# Help, mathematically challenged

I'm trying to figure out how many gallons a tank will hold. I've tried googling with no help. The tank is 28" x 18" x 16" and it's supposed to hold 35 gallons. It just seems too small to me. In comparison I have a tank that measures 13" x 12" x 18" and I'm sure it only holds around 12 gallons. Any help is appreciated.
tia, Roy
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On Sunday, March 31, 2013 9:18:57 AM UTC-7, RBM wrote:

If it's water it holds 34.9 gallons.
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On 3/31/2013 12:38 PM, snipped-for-privacy@gmail.com wrote:

Thanks for the help
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What if it's methanol, or isobutyl alcohol? . Christopher A. Young Learn more about Jesus www.lds.org . .
If it's water it holds 34.9 gallons.
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snipped-for-privacy@gmail.com wrote in

Volume is volume. It also holds 34.9 gallons of air, diesel fuel, or glue.
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On 03/31/2013 11:38 AM, snipped-for-privacy@gmail.com wrote:

Note that 1 gallon of gasoline is equal to 1.15 gallons of water :-)
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Around here, one gallon of gas is .9 gallons of gasoline and .1 gallons of alcohol.
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wrote:

A gallon is a gallon is a gallon no matter what you put into it.. Now if you're taking about volume or weight, that's a different story. MLD
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And here I thought a gallon was a measure of volume...
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On 4/9/2013 7:15 AM, Attila Iskander wrote:

Depends on the date on which you state the equivalency.
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if

But then how much volume of salt can you add to a gallon of water and still have only a gallong?
Harry K
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wrote:

But then how much volume of salt can you add to a gallon of water and still have only a gallong?
Harry K
You obviously have a problem grasping the concept of volume, weight etc. It might help you if you can answer this question:
Why is it that a pound of feathers (in a bag) will float in water but a pound of cement will sink to the bottom? MLD
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Cement is heavier. You'd have to be dense to miss that. . Christopher A. Young Learn more about Jesus www.lds.org . .
Why is it that a pound of feathers (in a bag) will float in water but a pound of cement will sink to the bottom? MLD
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If I believe you---a pound of cement is heavier than a pound of feathers!!!! Are you really that dumb?
Why is it that a pound of feathers (in a bag) will float in water but a pound of cement will sink to the bottom? MLD
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Take the hook out of your mouth, friend.
BTW, thanks for the reply. Did you see the word "dense" that tips you off, that I know the concept? . Christopher A. Young Learn more about Jesus www.lds.org . .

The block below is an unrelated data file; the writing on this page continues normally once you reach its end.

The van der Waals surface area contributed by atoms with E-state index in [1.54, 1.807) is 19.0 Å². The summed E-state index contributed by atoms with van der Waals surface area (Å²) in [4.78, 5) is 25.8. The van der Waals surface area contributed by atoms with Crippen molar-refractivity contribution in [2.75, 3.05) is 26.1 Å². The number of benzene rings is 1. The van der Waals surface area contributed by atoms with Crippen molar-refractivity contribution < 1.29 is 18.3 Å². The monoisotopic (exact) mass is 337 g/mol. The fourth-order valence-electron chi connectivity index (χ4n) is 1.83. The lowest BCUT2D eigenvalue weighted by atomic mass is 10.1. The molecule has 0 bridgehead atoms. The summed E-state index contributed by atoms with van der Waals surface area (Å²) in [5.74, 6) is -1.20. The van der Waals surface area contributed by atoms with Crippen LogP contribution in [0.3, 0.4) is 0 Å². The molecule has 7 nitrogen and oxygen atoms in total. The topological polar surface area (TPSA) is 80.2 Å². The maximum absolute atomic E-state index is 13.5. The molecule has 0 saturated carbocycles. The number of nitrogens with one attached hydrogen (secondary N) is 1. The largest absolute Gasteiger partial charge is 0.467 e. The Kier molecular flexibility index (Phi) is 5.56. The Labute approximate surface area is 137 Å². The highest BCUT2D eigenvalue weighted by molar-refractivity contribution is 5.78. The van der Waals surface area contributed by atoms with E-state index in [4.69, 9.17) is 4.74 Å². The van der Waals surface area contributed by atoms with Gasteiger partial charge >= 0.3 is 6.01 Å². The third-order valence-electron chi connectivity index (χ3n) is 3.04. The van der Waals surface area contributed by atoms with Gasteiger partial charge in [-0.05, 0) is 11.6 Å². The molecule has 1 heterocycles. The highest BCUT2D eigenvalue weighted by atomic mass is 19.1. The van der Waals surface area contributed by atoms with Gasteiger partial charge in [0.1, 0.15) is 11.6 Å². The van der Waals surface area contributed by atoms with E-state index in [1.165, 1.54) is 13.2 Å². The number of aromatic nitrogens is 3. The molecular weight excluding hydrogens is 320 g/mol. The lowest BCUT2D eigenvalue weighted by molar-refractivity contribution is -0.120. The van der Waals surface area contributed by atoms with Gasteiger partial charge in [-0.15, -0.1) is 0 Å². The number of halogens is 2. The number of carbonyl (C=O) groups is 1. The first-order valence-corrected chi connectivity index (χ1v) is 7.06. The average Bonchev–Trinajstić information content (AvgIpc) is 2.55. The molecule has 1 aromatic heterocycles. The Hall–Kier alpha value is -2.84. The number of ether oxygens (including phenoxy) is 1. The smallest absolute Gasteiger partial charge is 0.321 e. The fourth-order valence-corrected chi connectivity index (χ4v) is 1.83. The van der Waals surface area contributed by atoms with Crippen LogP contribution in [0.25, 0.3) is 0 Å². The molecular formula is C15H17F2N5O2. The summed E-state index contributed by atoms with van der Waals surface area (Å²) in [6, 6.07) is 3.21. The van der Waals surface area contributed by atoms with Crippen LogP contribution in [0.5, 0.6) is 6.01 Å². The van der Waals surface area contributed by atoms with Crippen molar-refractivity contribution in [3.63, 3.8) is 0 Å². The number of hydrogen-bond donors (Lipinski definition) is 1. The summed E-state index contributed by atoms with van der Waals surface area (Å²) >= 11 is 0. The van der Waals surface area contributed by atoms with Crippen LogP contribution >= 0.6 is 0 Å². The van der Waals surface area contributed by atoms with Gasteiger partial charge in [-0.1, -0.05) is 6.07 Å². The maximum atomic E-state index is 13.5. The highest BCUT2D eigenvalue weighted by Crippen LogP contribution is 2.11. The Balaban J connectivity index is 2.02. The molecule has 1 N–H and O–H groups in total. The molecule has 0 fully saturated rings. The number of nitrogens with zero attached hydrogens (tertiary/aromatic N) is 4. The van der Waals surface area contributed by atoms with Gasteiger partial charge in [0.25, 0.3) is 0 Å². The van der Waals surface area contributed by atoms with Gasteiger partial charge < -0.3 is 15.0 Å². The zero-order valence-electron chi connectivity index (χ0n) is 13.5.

Cement is heavier. You'd have to be dense to miss that. .
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I got what you thought was a clever tip, pretty feeble---You may think you know the concept but density has nothing to do with it---Ships are "pretty dense" and they float; same principle applies as to why a pound of feathers floats and a one pound cement brick sinks. If you have another tip as to why I'd be glad to see it. In the meantime, if you want to see dense look in the mirror. BTW, Here's a tip for you--ever try to hold a beach ball under water? MLD
Cement is heavier. You'd have to be dense to miss that. .
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Obviously false. They are much less dense than the water they displace. You do know the definition of density, right?
Hint: http://en.wikipedia.org/wiki/Density

Apparently the hook mad it way past your mouth. You're still taking up slack. worm breath.
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I wasn't getting the impression MLD knew what was going on. But, you noticed, also. Some moments, not worth getting involved. Wonder why I'm writing this and getting involved? . Christopher A. Young Learn more about Jesus www.lds.org . .
wrote:

you

"pretty

Obviously false. They are much less dense than the water they displace. You do know the definition of density, right?
Hint: http://en.wikipedia.org/wiki/Density

to

look

Apparently the hook mad it way past your mouth. You're still taking up slack. worm breath.
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wrote:

-------------------------------------------------------------------------------------------------------------------------------------------- Another idiot weighing in----Your quote: "They (obviously you mean ships, right) are much less dense than the water they displace." You know just enough to be dangerous (and stupid). The density of water is 62.4 lbs/cubic ft The density of steel is approx 490 lbs/ cubic ft---- Got it???? Steel has a specific gravity of approx 7.8--you do know what SG is, don't you? Apparently you don't know enough about the current topic to jump in--best to keep your mouth shut so you don't look so foolish. Because you need some help--"Archimedes"--Ever hear of him???? MLD
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I've never seen an all-steel boat. Most have air in them.

No need to prove just how dumb you are.